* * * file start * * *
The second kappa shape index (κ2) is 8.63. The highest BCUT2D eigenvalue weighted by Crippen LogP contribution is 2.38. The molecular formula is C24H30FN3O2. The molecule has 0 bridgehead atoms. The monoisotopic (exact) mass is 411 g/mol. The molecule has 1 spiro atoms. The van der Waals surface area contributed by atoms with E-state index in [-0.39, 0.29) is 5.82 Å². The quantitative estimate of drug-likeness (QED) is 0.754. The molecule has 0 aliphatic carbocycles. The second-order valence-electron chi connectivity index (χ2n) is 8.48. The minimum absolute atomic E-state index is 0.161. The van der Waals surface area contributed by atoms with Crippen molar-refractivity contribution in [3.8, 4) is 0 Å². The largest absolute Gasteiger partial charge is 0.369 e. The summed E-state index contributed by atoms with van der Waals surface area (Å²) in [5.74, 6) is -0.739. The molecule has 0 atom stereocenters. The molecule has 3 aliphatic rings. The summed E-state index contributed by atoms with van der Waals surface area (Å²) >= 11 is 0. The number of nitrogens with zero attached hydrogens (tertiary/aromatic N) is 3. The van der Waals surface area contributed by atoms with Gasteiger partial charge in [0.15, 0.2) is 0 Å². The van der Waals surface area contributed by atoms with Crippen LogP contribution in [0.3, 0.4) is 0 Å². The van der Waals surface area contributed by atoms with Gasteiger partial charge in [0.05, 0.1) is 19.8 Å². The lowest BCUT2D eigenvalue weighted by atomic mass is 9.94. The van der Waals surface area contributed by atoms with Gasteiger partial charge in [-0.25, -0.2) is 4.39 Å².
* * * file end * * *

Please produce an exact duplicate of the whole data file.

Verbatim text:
The second kappa shape index (κ2) is 8.63. The highest BCUT2D eigenvalue weighted by Crippen LogP contribution is 2.38. The molecular formula is C24H30FN3O2. The molecule has 0 bridgehead atoms. The monoisotopic (exact) mass is 411 g/mol. The molecule has 1 spiro atoms. The van der Waals surface area contributed by atoms with E-state index in [-0.39, 0.29) is 5.82 Å². The quantitative estimate of drug-likeness (QED) is 0.754. The molecule has 0 aliphatic carbocycles. The second-order valence-electron chi connectivity index (χ2n) is 8.48. The minimum absolute atomic E-state index is 0.161. The van der Waals surface area contributed by atoms with Crippen molar-refractivity contribution in [3.8, 4) is 0 Å². The largest absolute Gasteiger partial charge is 0.369 e. The summed E-state index contributed by atoms with van der Waals surface area (Å²) in [5.74, 6) is -0.739. The molecule has 0 atom stereocenters. The molecule has 3 aliphatic rings. The summed E-state index contributed by atoms with van der Waals surface area (Å²) >= 11 is 0. The number of nitrogens with zero attached hydrogens (tertiary/aromatic N) is 3. The van der Waals surface area contributed by atoms with Gasteiger partial charge in [0.15, 0.2) is 0 Å². The van der Waals surface area contributed by atoms with Crippen LogP contribution in [0.3, 0.4) is 0 Å². The van der Waals surface area contributed by atoms with Gasteiger partial charge in [0.05, 0.1) is 19.8 Å². The lowest BCUT2D eigenvalue weighted by atomic mass is 9.94. The van der Waals surface area contributed by atoms with Gasteiger partial charge in [-0.25, -0.2) is 4.39 Å².